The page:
The progress of pupils who have special educational needs is good; over 47% attained grades A*-B.

For Science, Maths and English at both secondary and post-16 phase attainment and progress are deemed Outstanding by the KHDA. However successes at DESC are not confined to the core subjects however. Attainment is at least above average and progress is often outstanding in almost all subjects of the curriculum.  Particular strengths in GCSE results for 2015 include art, drama, French, Spanish and humanities. Physical education is particularly strong.

In its 2011 recommendations the KHDA noted DESC still needed compliance with Ministry of Education requirements for Islamic Education and Arabic, an area that now seems to have received a tick. In its 2012/13, 2013/14 and 2014/15 reports the recommendation was to improve performance in this area - a requirement that continues into its 2015/16 report.

DESC is however pretty much an outstanding school across the board - from personal responsibility of students to its community, from the quality of leadership to curriculum quality, this is very much a school at the top of its game.


DESC Dubai - It's not just about the academic, sporting facilities at DESC are also good

The school offers an array of extracurricular activities - an annual skiing trip, sports days, debating, activity days, and the International Award (Duke of Edinburgh) scheme - examples among many. Additional information can be found in the school's excellent Parents Handbook here. Physical education is particularly strong - the college has an enviable record in sports competitions. This has recently been acknowledged by our sister website, www.schoolscompared.com, which has recognised DESC as one of the Best Schools for Sport in the UAE - coming in equal top place with Dubai College.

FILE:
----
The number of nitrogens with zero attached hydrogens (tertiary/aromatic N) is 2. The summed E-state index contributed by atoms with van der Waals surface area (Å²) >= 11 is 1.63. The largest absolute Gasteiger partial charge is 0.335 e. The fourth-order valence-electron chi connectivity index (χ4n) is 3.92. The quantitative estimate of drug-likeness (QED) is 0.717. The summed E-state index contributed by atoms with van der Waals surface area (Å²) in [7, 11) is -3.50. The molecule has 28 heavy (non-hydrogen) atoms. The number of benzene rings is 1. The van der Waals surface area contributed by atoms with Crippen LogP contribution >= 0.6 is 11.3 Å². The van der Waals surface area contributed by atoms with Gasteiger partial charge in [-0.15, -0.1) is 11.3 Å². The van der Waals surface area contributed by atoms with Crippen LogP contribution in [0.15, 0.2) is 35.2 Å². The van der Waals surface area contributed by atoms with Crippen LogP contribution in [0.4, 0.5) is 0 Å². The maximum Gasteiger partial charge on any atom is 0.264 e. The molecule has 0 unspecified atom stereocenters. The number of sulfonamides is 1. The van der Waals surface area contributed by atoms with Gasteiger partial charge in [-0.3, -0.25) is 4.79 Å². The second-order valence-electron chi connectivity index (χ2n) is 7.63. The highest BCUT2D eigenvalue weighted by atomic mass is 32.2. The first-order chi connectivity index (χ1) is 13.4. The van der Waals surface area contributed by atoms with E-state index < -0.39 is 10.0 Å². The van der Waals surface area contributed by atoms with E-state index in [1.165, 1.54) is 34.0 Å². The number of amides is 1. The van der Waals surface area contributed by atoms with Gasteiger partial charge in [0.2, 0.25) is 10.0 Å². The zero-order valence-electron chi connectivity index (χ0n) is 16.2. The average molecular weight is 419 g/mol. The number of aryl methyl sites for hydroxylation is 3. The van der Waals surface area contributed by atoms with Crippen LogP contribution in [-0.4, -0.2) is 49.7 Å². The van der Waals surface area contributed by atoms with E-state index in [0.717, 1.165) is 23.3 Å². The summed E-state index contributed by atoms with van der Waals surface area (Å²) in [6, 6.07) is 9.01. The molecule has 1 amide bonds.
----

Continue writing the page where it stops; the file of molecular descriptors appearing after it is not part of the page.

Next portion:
The school, like its sister DESS, is a non-profit making organisation. This does not mean that its school fees will be any cheaper than a for-profit school  - they are not. In theory it does mean that revenue is more likely to go towards teacher salaries (aiding retention), facilities, training, etc.

Fees start at 74,219 a year in Year 7, and rise to just shy of 80,000 AED tuition fee in Year 12. The school has very recently introduced a sibling discount, to be available in the 2017/18 academic year. Click for full DESC fee information by year group.

Total annual fees do not include charges for GCSE and GCE examinations or any external examination eg: music, instrumental, dance, etc.

There is an additional 500 AED application fee, a 500 AED enrollment fee and a 5,000 AED deposit at the end of each school for the next academic year (offset against Term 1 school fees each year).